Another crowd-pleasing, compulsively readable entry in this divine series.

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HERMES

TALES OF THE TRICKSTER

From the Olympians series , Vol. 10

The most mischievous of the gods presents some of his most outrageous pranks and exploits.

Seeking shelter for himself and his dog, a seemingly ordinary, dark-skinned traveler regales a many-eyed watchman with tales of the trickster god’s infancy (“Hermes was not a good little baby”), introduction to Olympus (“Where is that miserable, thieving, lying, little @#&?!?!”), and such unusual (even for gods) offspring as Hermaphrodite and Pan. Though it all leads up to an awesome climactic battle between Zeus and the humongous, ravening monster Typhon, readers are likely to find even more memorable a hilarious earlier episode involving doggy petitioners who repeatedly fail to complete their mission on behalf of all canine kind because every time they lay eyes on Zeus they “void their bowels.” In any case the storyteller turns out to be Aesop, his dog the great trickster in disguise, his listener Argus the All-Seeing, and the whole frame story another mythological episode that will lead in to another volume in this exemplary series. As usual, in O’Connor’s neatly framed panels the Olympians are ripped if male, poised and graceful if female, individual in features and skin color. Also as usual, he enhances his richly entertaining retellings with a massive family tree at the beginning, summary profiles of his main characters, notes, and discussion questions at the end.

Another crowd-pleasing, compulsively readable entry in this divine series. (bibliography) (Graphic mythology. 10-14)

Pub Date: Jan. 30, 2018

ISBN: 978-1-62672-524-9

Page Count: 82

Publisher: Neal Porter/First Second

Review Posted Online: Nov. 22, 2017

Kirkus Reviews Issue: Dec. 15, 2017

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Readers in search of unalloyed wish fulfillment thickly layered with melodramatic posturing and gore-free, comics-style...

TYRANNOSAURUS RALPH

A bullying victim saves Earth after his brain is transferred into the body of a T. Rex.

Stomped flat by a huge green foot in the wake of a humiliating encounter with aptly named white classmate Melvin Goonowitz, Ralph, a nerdy boy with light-brown skin, wakes to discover that thanks to local handyman/superscientist Professor Overdrive, he’s not dead but inhabiting a toothy, if tiny-armed, dinosaur brought from the distant past. Why? Because Earth is commanded to send a champion to join 10,000 other gladiators in the interstellar Coliseum of Crunch to fight one another for the continued existence of their planets. Next to the wildly diverse array of glowering, garishly hued, mightily thewed aliens filling the graphic panels, Ralph looks like Barney’s little green brother—but with pluck and luck he not only bumbles his way to an epic win, he rescues a blue-skinned new friend from a sexual predator. Back to Earth in triumph he goes to scare Goonowitz into peeing his pants, then switch into a boy again (in a cloned bod courtesy of Professor Overdrive) with an ongoing new mission to protect little guys from getting picked on. A note about real gladiators of the ancient Roman sort is tacked on at the end.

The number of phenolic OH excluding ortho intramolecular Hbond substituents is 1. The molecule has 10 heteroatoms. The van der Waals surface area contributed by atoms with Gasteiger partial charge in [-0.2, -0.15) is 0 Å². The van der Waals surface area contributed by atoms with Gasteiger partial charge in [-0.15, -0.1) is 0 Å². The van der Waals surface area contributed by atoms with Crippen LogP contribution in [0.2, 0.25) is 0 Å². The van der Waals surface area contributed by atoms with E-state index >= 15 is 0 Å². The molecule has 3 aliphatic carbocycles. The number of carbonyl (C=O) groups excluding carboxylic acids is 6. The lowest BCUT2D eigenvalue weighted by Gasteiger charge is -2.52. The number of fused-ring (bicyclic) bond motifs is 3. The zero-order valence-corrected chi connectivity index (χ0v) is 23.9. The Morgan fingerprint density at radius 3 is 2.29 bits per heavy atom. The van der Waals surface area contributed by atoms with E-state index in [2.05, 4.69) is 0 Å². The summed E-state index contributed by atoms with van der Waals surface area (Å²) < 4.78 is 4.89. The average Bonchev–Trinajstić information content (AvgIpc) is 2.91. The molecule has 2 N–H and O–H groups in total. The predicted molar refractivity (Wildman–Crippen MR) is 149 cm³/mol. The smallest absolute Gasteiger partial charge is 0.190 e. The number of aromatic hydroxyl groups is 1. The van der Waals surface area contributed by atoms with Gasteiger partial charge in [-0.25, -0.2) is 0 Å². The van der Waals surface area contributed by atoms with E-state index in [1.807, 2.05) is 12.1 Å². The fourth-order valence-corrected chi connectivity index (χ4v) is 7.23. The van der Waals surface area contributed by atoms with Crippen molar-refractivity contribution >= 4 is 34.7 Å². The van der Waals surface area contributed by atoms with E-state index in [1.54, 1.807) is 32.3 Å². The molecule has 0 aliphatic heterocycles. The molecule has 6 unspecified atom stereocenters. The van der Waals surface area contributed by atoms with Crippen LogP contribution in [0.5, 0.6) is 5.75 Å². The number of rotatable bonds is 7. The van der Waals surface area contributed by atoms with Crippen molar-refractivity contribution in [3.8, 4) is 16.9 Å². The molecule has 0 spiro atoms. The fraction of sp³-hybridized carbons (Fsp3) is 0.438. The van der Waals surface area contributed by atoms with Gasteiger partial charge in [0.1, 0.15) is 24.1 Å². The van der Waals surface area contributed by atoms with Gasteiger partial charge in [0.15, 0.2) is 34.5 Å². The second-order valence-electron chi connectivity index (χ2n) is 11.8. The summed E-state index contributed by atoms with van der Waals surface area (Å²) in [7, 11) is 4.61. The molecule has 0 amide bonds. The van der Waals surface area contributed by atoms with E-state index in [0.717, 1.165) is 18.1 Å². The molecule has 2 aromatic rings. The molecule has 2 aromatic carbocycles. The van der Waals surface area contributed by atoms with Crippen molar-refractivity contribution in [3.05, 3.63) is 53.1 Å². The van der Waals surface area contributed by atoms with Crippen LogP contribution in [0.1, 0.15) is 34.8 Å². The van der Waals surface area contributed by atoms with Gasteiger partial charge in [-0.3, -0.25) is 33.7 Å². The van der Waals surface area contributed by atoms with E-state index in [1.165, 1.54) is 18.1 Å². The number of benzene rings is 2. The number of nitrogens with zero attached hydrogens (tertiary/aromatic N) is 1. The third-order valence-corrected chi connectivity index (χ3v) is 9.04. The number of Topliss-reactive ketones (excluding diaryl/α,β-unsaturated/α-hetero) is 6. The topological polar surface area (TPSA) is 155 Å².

Readers in search of unalloyed wish fulfillment thickly layered with melodramatic posturing and gore-free, comics-style violence need look no further. (Graphic fantasy/science fiction. 10-12)

Pub Date: Oct. 24, 2017

ISBN: 978-1-4494-7208-5

Page Count: 180

Publisher: Andrews McMeel

Review Posted Online: Aug. 27, 2017

Kirkus Reviews Issue: Sept. 15, 2017

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A visual stunner that covers new ground.  (panel discussions, bibliography, suggested reading) (Graphic nonfiction. 10-14)

ANNIE SULLIVAN AND THE TRIALS OF HELEN KELLER

The story of Helen Keller and Annie Sullivan is given new life in an imaginative graphic novel.

This volume from The Center for Cartoon Studies focuses on the trials both Annie and Helen struggle with in their lives. If Helen was a trial for her family and Annie over the years, she is literally put on trial at the Perkins Institution. The final third of the book is devoted to this “trial,” not nearly as well known as the famous scene at the well, where Helen finally makes the mental connection that water is always water, whether in a cup, in a pitcher or running from a pump. Having gone on to learn to write, she is accused of plagiarizing her story “The Frost King,” which was published in the Perkins Institution’s alumni magazine. Interrogated for two hours, Helen was so devastated that she never wrote fiction again. The incident allows Lambert to go beyond the famous well scene to further explore the nature of words, language and ideas. “If your ideas don’t come from teacher, where do they come from?” Helen’s interrogators ask. It’s a sophisticated, sometimes overly abstract, presentation, but the volume, like its predecessors, is visually appealing and daring. Helen's perspective is powerfully communicated in dialogue-free black panels in which she is represented as only a gray silhouette.

A visual stunner that covers new ground.  (panel discussions, bibliography, suggested reading) (Graphic nonfiction. 10-14)

Pub Date: March 27, 2012

ISBN: 978-1-4231-1336-2

Page Count: 96

Publisher: Disney-Hyperion

Review Posted Online: Feb. 5, 2012

Kirkus Reviews Issue: Feb. 15, 2012

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